Chester - ah. I'm from Liverpool originally and really loved Chester - the arcades, zoo....

Ade_Osman
Ade_Osman e2 Member 114521 forum postsAde_Osman vcard England36 Constructive Critique Points
23 Mar 2013 - 9:31 PM

I'm desperately waiting for spring to finally arrive and see some wild hedgehogs in the garden again. This will then give me the green light to release the juveniles I rescued through the winter months as the little beggars are currently eating me out of house and home. The general advice is to release the juveniles once night temperatures have stabilised at about 7-8 degrees for a week or more, the temperature here at the moment is -1 degree! The hogs we have in captivity at the moment are fit and raring to go, but there's just not enough natural food out there for them to survive.........Anybody else fed up with this winter we've had?

KarenFB
KarenFB Junior Gallery Team 84292 forum posts England163 Constructive Critique Points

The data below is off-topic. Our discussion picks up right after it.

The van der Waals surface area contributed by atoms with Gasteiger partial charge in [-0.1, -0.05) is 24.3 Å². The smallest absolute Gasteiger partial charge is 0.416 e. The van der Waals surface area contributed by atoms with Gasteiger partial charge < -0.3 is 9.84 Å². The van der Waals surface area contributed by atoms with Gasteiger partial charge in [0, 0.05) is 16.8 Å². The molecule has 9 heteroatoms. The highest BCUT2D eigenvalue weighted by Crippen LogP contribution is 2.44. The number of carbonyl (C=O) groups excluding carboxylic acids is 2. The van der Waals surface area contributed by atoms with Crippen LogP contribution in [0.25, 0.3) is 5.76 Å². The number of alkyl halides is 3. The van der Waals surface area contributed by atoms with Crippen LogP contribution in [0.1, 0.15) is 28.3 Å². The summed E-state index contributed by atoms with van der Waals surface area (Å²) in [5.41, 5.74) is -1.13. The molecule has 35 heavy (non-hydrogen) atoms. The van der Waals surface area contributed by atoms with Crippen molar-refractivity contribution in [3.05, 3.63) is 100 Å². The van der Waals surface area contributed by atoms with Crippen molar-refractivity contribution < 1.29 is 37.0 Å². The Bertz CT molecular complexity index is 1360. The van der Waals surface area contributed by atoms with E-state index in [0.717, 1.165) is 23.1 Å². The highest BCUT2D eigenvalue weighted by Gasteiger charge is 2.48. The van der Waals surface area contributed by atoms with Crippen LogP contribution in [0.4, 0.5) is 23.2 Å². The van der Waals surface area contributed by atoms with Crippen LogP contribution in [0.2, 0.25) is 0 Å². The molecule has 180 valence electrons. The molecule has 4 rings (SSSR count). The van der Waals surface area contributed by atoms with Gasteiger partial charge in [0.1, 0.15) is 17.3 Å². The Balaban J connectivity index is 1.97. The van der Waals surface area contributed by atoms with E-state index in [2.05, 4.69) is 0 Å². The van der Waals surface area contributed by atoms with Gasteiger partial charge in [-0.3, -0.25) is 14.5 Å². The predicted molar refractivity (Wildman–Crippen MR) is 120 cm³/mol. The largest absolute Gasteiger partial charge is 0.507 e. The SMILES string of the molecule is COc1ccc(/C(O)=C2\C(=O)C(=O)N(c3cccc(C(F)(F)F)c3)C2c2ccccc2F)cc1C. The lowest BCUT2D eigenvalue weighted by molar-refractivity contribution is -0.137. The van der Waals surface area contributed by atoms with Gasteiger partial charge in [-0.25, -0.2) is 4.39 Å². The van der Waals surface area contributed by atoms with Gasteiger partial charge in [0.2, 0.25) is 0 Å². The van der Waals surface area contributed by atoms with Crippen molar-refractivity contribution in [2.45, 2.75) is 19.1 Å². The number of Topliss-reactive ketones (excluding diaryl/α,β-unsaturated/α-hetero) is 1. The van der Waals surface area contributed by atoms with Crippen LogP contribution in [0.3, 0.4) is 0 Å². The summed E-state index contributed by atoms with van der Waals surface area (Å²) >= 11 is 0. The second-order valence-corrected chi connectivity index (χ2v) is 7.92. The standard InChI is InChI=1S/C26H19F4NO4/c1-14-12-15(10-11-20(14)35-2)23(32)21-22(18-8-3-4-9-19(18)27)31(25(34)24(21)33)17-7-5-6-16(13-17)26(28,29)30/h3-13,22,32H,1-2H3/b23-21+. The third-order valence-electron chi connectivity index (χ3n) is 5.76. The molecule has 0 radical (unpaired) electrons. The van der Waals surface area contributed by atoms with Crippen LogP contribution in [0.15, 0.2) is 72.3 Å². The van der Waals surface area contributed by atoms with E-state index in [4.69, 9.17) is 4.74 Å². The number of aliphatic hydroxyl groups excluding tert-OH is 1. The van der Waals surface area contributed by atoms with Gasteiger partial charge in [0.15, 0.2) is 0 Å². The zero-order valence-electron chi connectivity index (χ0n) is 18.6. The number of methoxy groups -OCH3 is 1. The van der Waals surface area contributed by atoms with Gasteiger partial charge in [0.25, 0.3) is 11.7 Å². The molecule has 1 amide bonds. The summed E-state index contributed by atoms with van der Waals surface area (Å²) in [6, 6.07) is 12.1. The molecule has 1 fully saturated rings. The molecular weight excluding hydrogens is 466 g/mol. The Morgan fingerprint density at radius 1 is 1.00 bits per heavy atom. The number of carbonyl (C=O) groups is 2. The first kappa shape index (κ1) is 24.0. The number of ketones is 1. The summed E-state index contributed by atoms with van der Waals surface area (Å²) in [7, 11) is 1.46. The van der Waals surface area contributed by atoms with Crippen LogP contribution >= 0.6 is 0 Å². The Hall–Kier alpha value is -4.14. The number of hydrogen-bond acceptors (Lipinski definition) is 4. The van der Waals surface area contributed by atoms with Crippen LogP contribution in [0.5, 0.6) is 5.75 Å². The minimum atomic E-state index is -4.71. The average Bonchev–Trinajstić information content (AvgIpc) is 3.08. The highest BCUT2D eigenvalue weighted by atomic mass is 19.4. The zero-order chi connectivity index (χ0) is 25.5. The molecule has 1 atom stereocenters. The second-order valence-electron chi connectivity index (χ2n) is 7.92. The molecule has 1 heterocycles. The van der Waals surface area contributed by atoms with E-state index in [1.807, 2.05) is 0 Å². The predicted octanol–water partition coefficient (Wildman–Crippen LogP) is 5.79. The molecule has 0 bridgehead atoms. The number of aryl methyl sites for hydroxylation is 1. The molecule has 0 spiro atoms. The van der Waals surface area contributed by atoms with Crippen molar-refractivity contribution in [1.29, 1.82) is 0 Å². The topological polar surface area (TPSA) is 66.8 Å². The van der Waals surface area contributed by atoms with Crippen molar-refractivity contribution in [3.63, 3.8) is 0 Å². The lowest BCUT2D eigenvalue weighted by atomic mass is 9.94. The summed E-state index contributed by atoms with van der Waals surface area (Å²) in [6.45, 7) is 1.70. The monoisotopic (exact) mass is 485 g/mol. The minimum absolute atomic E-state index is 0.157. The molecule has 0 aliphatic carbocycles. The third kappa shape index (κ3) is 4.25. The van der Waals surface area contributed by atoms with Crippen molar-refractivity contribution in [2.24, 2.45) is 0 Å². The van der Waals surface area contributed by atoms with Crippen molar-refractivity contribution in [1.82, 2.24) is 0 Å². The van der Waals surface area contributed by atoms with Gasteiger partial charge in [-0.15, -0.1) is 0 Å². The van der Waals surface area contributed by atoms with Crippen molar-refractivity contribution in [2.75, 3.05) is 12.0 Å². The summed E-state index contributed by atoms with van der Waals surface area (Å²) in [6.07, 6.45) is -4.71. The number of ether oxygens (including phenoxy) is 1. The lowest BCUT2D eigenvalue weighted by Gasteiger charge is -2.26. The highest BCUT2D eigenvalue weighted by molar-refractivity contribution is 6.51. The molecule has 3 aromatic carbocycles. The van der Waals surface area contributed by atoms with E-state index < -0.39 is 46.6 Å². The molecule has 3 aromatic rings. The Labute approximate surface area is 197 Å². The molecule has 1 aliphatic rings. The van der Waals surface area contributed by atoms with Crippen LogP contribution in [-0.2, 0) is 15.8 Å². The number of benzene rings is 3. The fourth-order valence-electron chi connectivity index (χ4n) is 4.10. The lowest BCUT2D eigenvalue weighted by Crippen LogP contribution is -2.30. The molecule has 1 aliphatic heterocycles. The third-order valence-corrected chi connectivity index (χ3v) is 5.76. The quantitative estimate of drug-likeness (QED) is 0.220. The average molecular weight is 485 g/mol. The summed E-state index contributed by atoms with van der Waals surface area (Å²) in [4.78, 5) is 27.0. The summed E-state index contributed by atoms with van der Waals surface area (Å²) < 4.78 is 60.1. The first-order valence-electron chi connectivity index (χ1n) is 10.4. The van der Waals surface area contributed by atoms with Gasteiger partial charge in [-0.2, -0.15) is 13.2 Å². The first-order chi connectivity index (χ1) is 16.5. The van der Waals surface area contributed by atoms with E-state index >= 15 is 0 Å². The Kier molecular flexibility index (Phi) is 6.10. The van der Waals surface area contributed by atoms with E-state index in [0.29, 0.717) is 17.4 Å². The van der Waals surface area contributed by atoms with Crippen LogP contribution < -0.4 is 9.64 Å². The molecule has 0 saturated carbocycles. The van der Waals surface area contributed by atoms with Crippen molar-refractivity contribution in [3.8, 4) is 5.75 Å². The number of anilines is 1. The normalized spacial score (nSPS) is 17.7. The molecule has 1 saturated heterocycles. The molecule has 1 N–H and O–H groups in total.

24 Mar 2013 - 7:58 AM

Yes, really fed up with it now! Still no end in sight! At least we've avoided all the snow this time!

SlowSong
SlowSong e2 Member 64470 forum postsSlowSong vcard England29 Constructive Critique Points
24 Mar 2013 - 11:29 AM

A very rare, but beautifully welcome, visit from a long tailed tit this morning. I only saw the one, although they usually dash around in little groups. They're so pretty. I can only assume the weather has driven them onto my feeders because they're having trouble getting food elsewhere.

Ade_Osman
Ade_Osman e2 Member 114521 forum postsAde_Osman vcard England36 Constructive Critique Points
24 Mar 2013 - 11:42 AM

Along we the sparrows and starlings we get LTT's come in quite regularly Smile they've seemed to have paired up now for mating, so rather than come in the garden en masse, they're now visiting in pairs. What we have had this year strangely is a single Pied Wagtail who has a real penchant for dried mealworms, I'd have thought he'd been off to more warmer climes by now, but was I was watching him just few minutes ago. You might get lucky and see him on our webcam, keep an eye on the ground behind the feeders, a blatant plug I know but the place to visit as always is http://osman123.camstreams.com